As U.S. troops leave Iraq, an officer honors the memory of a young interpreter

A teenage Iraqi interpreter, code name "Roy," served with a reconnaisance platoon in Iraq in 2007.
A teenage Iraqi interpreter, code name "Roy," served with a reconnaisance platoon in Iraq in 2007. (Blake Hall)
By Blake Hall
Sunday, August 29, 2010

I met Roy in early 2007. I was the leader of a reconnaissance platoon of scouts and snipers in Iraq and was just back from a two-week leave in the United States. Roy was our new interpreter.

That night, my platoon was sent out on a raid. Our target was an al-Qaeda suicide-attack coordinator. Scanning the intelligence report, I learned that previous attempts to capture him had ended with his bodyguards detonating suicide vests and killing 16 Iraqi police officers. An image of my lead scout team entering a house in southern Baghdad and vanishing in a ball of fire flashed through my mind.

I gave my platoon a 30-second rundown of the situation and the mission, and we scattered to our vehicles. As I pulled on my night-vision goggles and the pitch blackness turned a glowing green, it hit me that less than 24 hours before, I was eating lunch at a Panera in Atlanta's Hartsfield Airport. Life is full of surprises.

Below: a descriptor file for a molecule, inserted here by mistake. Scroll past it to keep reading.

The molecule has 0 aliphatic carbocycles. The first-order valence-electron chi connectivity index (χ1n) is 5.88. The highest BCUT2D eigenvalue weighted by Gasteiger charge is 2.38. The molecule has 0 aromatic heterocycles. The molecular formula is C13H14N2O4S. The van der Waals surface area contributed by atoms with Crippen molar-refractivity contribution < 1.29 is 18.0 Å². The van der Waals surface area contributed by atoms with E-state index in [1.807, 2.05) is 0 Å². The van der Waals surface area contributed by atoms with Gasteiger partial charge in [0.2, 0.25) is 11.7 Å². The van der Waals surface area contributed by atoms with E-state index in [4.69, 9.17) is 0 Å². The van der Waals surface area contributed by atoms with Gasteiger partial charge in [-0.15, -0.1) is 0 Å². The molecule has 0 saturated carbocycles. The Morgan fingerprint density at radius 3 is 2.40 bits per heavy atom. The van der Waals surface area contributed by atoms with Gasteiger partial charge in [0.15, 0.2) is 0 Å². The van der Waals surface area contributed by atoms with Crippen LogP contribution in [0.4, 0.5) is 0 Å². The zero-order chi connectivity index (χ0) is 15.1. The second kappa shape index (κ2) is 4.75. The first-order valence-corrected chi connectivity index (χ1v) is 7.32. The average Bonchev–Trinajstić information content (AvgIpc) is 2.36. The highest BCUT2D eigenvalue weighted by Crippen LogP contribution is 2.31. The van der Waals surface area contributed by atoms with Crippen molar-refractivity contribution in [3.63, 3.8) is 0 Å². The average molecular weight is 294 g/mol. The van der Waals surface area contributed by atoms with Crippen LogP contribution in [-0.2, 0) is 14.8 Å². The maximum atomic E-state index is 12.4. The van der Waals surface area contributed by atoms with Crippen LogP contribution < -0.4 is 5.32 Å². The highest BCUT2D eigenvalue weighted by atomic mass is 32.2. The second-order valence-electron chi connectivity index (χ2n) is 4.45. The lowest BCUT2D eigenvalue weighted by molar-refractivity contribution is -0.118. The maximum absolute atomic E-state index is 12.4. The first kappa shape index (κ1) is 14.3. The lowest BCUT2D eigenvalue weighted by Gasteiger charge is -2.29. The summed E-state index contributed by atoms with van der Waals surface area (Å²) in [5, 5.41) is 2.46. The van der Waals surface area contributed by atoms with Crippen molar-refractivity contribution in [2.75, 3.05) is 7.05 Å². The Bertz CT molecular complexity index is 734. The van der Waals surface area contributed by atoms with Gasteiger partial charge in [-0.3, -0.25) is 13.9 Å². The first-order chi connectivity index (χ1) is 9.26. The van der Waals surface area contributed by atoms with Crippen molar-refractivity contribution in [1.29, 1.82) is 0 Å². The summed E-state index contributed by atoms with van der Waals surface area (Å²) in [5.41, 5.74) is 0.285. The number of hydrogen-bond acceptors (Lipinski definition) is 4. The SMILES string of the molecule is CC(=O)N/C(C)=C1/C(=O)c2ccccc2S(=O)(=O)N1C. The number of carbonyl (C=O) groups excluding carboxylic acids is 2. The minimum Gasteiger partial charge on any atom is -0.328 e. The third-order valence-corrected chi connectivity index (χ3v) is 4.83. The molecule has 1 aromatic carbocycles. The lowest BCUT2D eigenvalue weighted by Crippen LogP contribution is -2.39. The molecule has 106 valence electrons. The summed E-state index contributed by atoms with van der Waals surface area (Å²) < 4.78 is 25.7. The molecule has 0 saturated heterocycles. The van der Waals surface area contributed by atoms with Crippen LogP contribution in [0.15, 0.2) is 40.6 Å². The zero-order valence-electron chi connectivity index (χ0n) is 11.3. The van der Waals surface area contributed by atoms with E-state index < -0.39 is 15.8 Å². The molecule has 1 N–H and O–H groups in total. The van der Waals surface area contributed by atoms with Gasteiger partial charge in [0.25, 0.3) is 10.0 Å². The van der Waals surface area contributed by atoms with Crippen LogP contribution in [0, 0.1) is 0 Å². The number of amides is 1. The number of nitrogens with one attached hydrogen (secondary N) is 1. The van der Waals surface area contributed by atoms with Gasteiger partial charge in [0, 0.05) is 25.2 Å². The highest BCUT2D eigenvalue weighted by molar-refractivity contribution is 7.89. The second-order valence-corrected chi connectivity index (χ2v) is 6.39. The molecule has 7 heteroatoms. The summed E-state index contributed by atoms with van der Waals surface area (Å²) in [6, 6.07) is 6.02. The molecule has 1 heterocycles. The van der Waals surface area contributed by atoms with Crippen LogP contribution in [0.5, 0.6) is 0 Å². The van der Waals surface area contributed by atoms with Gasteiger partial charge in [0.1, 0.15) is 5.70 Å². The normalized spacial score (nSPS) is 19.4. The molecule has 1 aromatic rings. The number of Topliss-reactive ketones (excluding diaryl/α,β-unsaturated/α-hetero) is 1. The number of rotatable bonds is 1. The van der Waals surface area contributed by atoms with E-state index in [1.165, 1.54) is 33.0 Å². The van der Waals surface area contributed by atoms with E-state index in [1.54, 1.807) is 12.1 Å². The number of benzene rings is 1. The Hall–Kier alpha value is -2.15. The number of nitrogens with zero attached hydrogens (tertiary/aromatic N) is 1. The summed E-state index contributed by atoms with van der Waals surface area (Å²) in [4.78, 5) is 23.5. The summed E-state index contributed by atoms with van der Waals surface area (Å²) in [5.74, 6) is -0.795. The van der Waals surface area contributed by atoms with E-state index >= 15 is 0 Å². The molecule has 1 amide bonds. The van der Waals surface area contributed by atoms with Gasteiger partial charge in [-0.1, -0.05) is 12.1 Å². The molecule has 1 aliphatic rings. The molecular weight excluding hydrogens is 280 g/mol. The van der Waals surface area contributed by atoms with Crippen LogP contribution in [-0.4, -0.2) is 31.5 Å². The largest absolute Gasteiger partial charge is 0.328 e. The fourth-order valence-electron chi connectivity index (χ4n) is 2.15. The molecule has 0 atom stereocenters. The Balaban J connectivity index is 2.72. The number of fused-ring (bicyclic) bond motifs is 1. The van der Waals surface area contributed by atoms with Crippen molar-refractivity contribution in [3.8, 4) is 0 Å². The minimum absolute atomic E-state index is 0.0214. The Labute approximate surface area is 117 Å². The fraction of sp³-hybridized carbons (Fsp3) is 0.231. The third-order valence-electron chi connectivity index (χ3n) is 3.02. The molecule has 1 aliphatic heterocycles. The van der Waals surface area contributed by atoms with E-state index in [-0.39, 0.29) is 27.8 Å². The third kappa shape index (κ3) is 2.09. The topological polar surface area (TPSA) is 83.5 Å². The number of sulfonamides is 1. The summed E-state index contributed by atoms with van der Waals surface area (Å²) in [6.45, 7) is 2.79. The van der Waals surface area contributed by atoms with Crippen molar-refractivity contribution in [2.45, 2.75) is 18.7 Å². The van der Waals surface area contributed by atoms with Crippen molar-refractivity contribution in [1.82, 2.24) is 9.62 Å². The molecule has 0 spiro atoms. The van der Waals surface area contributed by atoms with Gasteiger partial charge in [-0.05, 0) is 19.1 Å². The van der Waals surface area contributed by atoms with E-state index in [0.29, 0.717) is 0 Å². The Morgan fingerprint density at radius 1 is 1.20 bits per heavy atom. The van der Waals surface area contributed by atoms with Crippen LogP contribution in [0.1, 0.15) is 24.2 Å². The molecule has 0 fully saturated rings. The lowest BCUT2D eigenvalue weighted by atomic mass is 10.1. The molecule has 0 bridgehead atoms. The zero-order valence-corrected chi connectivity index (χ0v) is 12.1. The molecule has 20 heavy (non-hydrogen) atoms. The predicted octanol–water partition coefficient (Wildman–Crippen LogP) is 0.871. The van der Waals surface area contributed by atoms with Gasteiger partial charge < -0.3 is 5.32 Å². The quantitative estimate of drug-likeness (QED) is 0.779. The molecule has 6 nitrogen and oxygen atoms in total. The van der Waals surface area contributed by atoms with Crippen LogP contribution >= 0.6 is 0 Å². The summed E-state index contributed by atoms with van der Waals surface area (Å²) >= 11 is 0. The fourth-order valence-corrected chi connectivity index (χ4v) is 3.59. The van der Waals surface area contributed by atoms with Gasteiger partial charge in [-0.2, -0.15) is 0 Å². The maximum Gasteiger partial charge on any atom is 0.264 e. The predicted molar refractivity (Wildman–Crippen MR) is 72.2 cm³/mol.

But that night, at least, the surprises went our way. We raided the target's home without incident, capturing him while he slept in his bed. Later, as I watched two of my snipers lead the shuffling insurgent toward a U.S. prison in Baghdad, I saw what looked like a little kid in camouflage get out of the armored vehicle two down from mine.

I glanced at one of my scout team leaders. "Who let the 12-year-old out with us?"

"That's Roy, the new terp, sir."

"Does his mom know it's past his bedtime?"

Roy was lighting a cigarette when I walked up to him. As soon as he realized that I was the platoon leader, he threw the cigarette on the ground and stomped it out with his tan combat boots. With that gesture, he showed me that he had discipline and cared about making a good impression. We'll keep him, I thought.

Roy's head came up to my chest, and baby fat rounded out his face. He had cheeks so smooth that I could tell he had never shaved. I thought about asking him his age, but I didn't want to offend him during our first meeting. So I asked him why he had become an interpreter. I'll never forget his answer.

"One day the Qaeda came to my school. They say, 'You are not students anymore! Put away your books! Now we show you the path of jihad!' My two best friends say to them, 'We are students trying to learn. We don't want to do the jihad.' "

"And then?"

Roy gave me a wan smile. "Then, they gather the school in one place, they kneel them down, and they cut their heads with the knife."

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